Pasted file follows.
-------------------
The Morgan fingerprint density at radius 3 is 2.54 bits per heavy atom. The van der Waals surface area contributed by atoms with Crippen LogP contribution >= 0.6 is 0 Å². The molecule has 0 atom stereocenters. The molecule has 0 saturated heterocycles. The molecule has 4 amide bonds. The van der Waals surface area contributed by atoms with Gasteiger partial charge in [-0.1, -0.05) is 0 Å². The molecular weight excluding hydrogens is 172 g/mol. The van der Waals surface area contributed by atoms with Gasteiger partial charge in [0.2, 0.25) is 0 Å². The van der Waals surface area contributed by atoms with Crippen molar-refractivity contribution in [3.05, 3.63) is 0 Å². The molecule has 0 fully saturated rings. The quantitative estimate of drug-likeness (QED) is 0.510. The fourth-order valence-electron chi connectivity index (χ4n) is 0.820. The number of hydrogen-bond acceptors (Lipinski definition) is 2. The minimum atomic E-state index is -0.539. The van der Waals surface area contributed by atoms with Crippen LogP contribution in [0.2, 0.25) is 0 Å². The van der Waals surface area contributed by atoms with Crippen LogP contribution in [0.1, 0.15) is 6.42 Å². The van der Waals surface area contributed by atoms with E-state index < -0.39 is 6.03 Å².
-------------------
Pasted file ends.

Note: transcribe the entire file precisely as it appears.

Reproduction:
The Morgan fingerprint density at radius 3 is 2.54 bits per heavy atom. The van der Waals surface area contributed by atoms with Crippen LogP contribution >= 0.6 is 0 Å². The molecule has 0 atom stereocenters. The molecule has 0 saturated heterocycles. The molecule has 4 amide bonds. The van der Waals surface area contributed by atoms with Gasteiger partial charge in [-0.1, -0.05) is 0 Å². The molecular weight excluding hydrogens is 172 g/mol. The van der Waals surface area contributed by atoms with Gasteiger partial charge in [0.2, 0.25) is 0 Å². The van der Waals surface area contributed by atoms with Crippen molar-refractivity contribution in [3.05, 3.63) is 0 Å². The molecule has 0 fully saturated rings. The quantitative estimate of drug-likeness (QED) is 0.510. The fourth-order valence-electron chi connectivity index (χ4n) is 0.820. The number of hydrogen-bond acceptors (Lipinski definition) is 2. The minimum atomic E-state index is -0.539. The van der Waals surface area contributed by atoms with Crippen LogP contribution in [0.2, 0.25) is 0 Å². The van der Waals surface area contributed by atoms with Crippen LogP contribution in [0.1, 0.15) is 6.42 Å². The van der Waals surface area contributed by atoms with E-state index < -0.39 is 6.03 Å².